Throw Rope Bag: A Vital Swiftwater Rescue Device

throw bag

A throw rope bag is an important water rescue device that can put a line quickly on a person in the water or to unpin a boat.

Throw bags are an important water rescue device mentioned a number of times here at Boating & Sailing. They should part of your paddling equipment list. They are the combination of a small stuff sack equipped with a foam float and filled with a piece of line ranging from 50 to 70 feet in length. One throw bag should be carried per boat in a paddling group. A spare is handy for a quick second effort.

Procedure for Use


 

During a rescue attempt in swift water

a throw rope bag should not be deployed unless the would be rescuer is ready to get wet. Ideally, the thrower will wearing a Personal Flotation Device (PFD) and helmet. A length of line pulled out of the opened sack and belayed around the back, held by the left hand and the bag with remaining line thrown just ahead of the person in the water. A nearby tree or additional rescuer will greatly assist in holding a swimmer against the current. Never tie the bitter end of the line to the rescuer. Loose line poses an enormous hazard around swift water.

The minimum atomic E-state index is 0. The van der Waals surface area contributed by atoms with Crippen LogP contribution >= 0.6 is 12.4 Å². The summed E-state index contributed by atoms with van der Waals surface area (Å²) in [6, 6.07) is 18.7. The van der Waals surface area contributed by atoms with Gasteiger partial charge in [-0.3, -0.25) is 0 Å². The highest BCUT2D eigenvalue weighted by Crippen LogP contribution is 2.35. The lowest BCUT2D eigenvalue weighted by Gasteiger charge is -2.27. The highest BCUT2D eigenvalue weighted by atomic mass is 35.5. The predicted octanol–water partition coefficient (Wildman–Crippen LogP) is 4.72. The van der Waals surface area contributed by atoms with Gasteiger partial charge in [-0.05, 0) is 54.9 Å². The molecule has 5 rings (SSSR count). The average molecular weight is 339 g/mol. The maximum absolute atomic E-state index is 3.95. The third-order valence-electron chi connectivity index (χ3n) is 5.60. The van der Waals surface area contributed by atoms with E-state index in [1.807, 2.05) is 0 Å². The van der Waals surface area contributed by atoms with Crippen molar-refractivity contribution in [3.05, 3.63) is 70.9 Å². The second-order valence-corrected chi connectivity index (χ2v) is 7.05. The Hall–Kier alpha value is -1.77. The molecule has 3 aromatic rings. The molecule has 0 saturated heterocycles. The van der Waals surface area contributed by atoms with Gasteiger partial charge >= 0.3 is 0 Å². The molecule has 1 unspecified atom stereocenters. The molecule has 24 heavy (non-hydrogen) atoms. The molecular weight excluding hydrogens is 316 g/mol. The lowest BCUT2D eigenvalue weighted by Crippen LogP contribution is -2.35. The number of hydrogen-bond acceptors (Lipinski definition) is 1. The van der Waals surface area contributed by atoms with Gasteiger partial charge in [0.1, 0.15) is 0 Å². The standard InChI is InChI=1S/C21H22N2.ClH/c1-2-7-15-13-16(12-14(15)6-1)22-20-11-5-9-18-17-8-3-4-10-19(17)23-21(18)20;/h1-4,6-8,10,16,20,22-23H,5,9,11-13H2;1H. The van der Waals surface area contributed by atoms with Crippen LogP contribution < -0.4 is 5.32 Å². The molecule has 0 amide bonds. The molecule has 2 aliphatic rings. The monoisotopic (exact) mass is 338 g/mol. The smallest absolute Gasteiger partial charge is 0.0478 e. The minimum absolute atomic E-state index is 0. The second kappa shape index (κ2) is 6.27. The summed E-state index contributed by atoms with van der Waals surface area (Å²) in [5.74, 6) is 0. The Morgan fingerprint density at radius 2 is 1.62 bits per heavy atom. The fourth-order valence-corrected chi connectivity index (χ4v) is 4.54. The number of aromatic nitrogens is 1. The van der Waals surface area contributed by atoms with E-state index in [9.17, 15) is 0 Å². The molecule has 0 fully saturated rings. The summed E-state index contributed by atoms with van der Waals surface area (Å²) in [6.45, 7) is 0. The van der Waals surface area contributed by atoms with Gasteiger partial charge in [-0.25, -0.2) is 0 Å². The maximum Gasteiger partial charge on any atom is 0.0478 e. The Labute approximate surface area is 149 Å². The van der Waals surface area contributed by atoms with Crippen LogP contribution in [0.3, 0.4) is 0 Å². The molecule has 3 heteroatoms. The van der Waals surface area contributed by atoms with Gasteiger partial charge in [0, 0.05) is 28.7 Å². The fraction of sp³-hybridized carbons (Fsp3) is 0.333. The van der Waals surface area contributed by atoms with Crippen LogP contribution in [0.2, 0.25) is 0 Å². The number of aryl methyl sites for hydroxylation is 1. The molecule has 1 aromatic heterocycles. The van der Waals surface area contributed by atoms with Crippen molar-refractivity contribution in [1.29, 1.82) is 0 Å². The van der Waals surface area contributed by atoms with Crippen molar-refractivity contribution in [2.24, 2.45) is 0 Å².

If you are ever on the receiving end of a thrown line

Grab the line as it crosses in front of you and not the bag. Make sure a person in the water knows the bag is on the way. Being struck unexpectedly can endanger a swimmer. Once a swimmer has a grip on the line, let the current swing them towards the shore. It is difficult, if not impossible to pull someone directly in to the shore while in a strong current.

Practice

It takes a while to become proficient with a throw rope bag. Practice throwing the bag at targets in the water and repacking it quickly. Start practicing with underhand throws and work up to sidearm and overhand throws to increase versatility. Anyone taking a swiftwater rescue class will see a lot of throw rope bag practice.

Safety Considerations

Carry a sharp knife attached to the front of your PFD. It can come in handy during a line entanglement. Line used in a throw bag should be a minimum of 8 millimeters (3/8 inch) in diameter to protect the hands and float to avoid getting caught in the rocks. Anticipate the shock a swimmer will place on the line once they grab it in the current. Keep rescue lines clean and dry.

Conclusion

Throw rope bags are inexpensive and effective water rescue devices. Carry one with you on your next boating trip and know how to throw it. Practice with your paddling friends and it may be you that is successfully rescued.


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